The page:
What happens when the hero of a legendary American novel turns out to be a racist?
For starters, a lot of people get upset.
When it was revealed last week that Harper Lee made Atticus Finch a segregationist in her “To Kill a Mockingbird” pre-written sequel “Go Set a Watchman,” reaction in some quarters was an unprecedented level of shock for a change to a fictional character.
CNN reported that several Twitter users were “aghast” at the revelation. The Wall Street Journal’s review of “Watchman” expressed disillusion with the alteration to the “unambiguously heroic figure” of Atticus Finch. “Fox and Friends” blasted the new book as “revisionist fiction.”
Unsurprisingly, The Guardian took it even further by hinting that individuals named after the non-real person should feel bad and Atticus-inspired businesses might want to consider renaming themselves.
However, the new Finch makes the old hero a deeper character. The righteous lawyer of “To Kill a Mockingbird” is almost too good to be true, while the new interpretation makes for a more realistic figure. Great literature is built upon realistic characters, not one-dimensional saints
But with all this agonizing soul-searching going on, it’s reasonable to wonder if anyone will take the logical next step of politically correct thinking: ignoring the literary value of Finch’s alteration and striking “To Kill a Mockingbird” from high school syllabi.
You say that could never happen? “Mockingbird” is too much of an American classic, too beloved by liberals to face such a terrible fate?
Yet the same thing has already happened to Mark Twain’s “Adventures of Huckleberry Finn,” a work many people consider the great American novel that also features flawed characters.
For a book which may seem fairly innocuous, Twain’s magnum opus has faced numerous censures and bannings since it was first published. For the last 60 years or so, it is all due to the novel’s alleged racism and less-than-comfortable usage of the n-word. Despite Huckleberry Finn being published in 1885, many politically-correct critics seem insistent that the classic literary work conform to the standards of the 21st century.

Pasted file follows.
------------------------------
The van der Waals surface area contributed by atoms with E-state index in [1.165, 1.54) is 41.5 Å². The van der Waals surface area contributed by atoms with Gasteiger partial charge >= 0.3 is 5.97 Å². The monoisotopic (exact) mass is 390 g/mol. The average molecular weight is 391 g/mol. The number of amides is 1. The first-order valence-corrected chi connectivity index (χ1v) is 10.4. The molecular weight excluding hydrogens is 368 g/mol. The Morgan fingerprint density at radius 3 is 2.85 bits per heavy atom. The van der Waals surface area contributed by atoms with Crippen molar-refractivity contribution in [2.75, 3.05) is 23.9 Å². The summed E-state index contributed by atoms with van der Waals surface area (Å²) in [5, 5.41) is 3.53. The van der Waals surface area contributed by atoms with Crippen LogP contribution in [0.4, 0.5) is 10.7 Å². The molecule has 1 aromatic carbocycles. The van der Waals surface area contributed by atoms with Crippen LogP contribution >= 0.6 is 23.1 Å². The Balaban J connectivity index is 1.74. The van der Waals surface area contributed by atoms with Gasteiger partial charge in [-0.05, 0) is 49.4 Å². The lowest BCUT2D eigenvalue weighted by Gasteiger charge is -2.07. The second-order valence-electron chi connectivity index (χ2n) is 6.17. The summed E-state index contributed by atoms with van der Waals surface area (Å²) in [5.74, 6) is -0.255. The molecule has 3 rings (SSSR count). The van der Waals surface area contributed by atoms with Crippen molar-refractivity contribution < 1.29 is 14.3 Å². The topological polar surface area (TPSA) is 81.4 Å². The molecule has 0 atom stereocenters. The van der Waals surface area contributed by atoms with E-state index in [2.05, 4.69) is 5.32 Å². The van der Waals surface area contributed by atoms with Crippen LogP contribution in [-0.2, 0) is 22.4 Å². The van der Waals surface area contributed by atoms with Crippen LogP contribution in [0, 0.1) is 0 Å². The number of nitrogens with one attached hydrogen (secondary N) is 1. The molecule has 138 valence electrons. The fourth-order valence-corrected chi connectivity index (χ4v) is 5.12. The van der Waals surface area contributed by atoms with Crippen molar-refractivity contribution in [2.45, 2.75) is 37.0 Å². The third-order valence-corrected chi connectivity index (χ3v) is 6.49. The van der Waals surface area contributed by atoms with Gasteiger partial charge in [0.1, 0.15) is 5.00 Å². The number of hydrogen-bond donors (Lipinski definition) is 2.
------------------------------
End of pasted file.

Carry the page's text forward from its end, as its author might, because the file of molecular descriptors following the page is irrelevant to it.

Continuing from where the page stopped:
In the 1980s, one Virginia school administrator called “Huck Finn” the “most grotesque example of racism I’ve ever seen in my life.” A Washington high school teacher said in 2009 that the book had no place in the Age of Obama and should be replaced by something more modern. (Incidentally, that same teacher also wanted “Mockingbird” gone for simply mentioning the n-word.)
And a school in Texas is now requiring students to attain parental waivers to read the 19th century tome. (RELATED: Texas High School Requires Parental Permission For Students Reading Classic Literature)
This desire reached its apogee with the book’s 2011 edition witnessing the bowdlerization of all racial slurs in the text. The publisher said it was done so “Huck Finn” could find its way into a modern-day classroom and not be outright abolished from public school curriculum. (RELATED: Updated edition Of ‘Huckleberry Finn’ Ditches The ‘N’ Word)
The prospects for “Mockingbird” may be even grimmer. In the book, Finch is the moral center and arguably the work’s main attraction. Evidence for this argument can be found in the millions of lawyers who cite the small-town barrister for why they chose their career.